The Houston Astros are off to a surprising start to the season and they finally have hope of reaching the playoffs after years in the cellar of their division. A large part of that has been the result of the development of their prospects. That development recently led to top shortstop, Carlos Correa, being promoted to Triple-A last week.
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Following Correa will be starter Lance McCullers who will start for the club today versus the Athletics. McCullers was drafted in the sandwich round of the 2012 MLB draft, the same draft during which they acquired Correa.
McCullers struggled out of the gate last season in High-A, posting a 5.47 ERA after a season where he had a 3.18 ERA in Class-A ball and rested nicely in the middle of Baseball America’s top-100 prospects list. His WHIP rose from 1.35 to 1.56, while his home runs yielded per nine innings nearly sextupled from .26 to 1.67.
Most notably, is he that he continued to struggle with his control, giving up 5.2 walks per nine and walked 12.8 percent of the batters he faced.
Yet despite the down year, his potential and pitching arsenal gave him the opportunity to rebound in a big way. With an overpowering fastball, plus breaking ball, and average, but improving changeup, he was promoted to the Double-A Corpus Christi Hooks.
His fastball can reach up to 97 mph with late life, but rests around the low to mid-90s. His curveball has a hard spin that makes it difficult for hitters to identify, which makes it a swing-and-miss pitch for hitters on both sides of the plate. His command of his fastball has been iffy throughout his minor league career, but his curveball has been consistent.
The changeup may be the determining factor in his career. If he can show consistent mechanics and control of it and vary the velocity, it has potential. He spent the majority of last season refining the pitch, and it came at the expense of his production, but McCullers himself admitted it was necessary if saying it was essentially if “I wanted to get to the big leagues as much as I do”.
After the promotion, everything seemed to click for him. His walk percentage decreased to 9.5 percent, while his strikeout percentage increased to a blistering 37.1 percent while posting a .62 ERA across 29 innings.
Even with his struggles, McCullers’s ability to dial up strikeouts is undeniable. After four straight years of striking out at least nine batters per nine innings, he raised his average to 13.34 this season, leading to 43 total strikeouts and stranding 94 percent of base-runners on base.
As a result of that strikeout potential, he should have a future as an above average reliever if he has control issues as a starter. Yet the future is now for McCullers as far as he is concerned as he’ll get his chance to contribute to a team that is competing for a playoff spot.
Only one day after being promoted to Triple-A Fresno, McCullers received notification that he would be heading to the big leagues as a replacement for the injured Brett Oberholtzer, who was placed on the disabled list with a blister on his index finger.
"“I’m proud of our scouts for identifying (McCullers),” Astros General Manager Luhnow said to the Houston Chronicle. “I’m proud of everybody in our player development department for working with him, but he deserves the credit. He’s the one who’s worked hard to get here. Having come from a baseball family, he knows what it’s like to be a big leaguer. He’s been getting better every year. He was one of the elite prospects in the state of Florida back when we drafted him. So we knew he had a chance to get here fairly quickly. This is quick.”"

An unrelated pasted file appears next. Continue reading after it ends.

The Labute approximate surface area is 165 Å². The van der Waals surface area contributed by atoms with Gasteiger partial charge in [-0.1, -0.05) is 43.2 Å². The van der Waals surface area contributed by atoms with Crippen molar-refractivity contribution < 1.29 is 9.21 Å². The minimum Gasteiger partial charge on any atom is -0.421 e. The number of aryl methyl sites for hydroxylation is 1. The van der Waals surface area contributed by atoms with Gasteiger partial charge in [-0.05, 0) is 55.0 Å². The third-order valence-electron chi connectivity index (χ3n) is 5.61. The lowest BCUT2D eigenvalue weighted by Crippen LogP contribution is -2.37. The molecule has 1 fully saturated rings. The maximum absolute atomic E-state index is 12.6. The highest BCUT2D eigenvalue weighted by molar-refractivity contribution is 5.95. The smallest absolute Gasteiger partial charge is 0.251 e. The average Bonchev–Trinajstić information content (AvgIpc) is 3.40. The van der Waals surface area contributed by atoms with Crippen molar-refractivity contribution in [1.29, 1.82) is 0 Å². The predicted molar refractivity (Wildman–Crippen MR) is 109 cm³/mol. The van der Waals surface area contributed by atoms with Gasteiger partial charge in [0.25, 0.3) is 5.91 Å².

For a player who is only 21 years old and has expectation higher than his father and former Major League reliever Lance McCullers Sr., such a quick promotion will tell the Astros a lot about their young starter.
“Certainly this is a young man whose dreams are going to come true Monday night, but it’s up to him starting Monday to assure himself a spot to stay here,” Luhnow said to the Chronicle.
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McCullers will need to prove that his six appearances this season wasn’t a fluke and that he’s composed enough to keep command of his pitches against Major League hitters.
He definitely wasn’t composed when he rushed to tell his parents about the good news. “I’m trying to call my dad, trying to call my dad,” McCullers said to the Chronicle. “Finally he answered. He called me back. I just said, ‘We did it.’ ‘Did what,’ he said. ‘I got called up.’ That was special for me. I’ve been around this game my whole life with my dad. When you’re a little kid you dream about being drafted, dream about being a big leaguer. You dream about being able to tell the people you care about the most that you got called up. It was just special.”
Currently, MLB.com’s tenth-ranked prospect in the Astros’ organization, McCullers’ dream has finally come true. Now it’s just about making it last. Time will tell if that happens, but with his electric stuff he’ll have an excellent chance.
With the Astros leading the American League West with a 23-13 record, any extra lift they receive from McCullers will be a bonus. Houston has been looking for some positive production out of a fifth starter and they’ll hope McCullers could be a potential solution. If his command continues to improve, he could eventually have a future as a mid-rotation starter.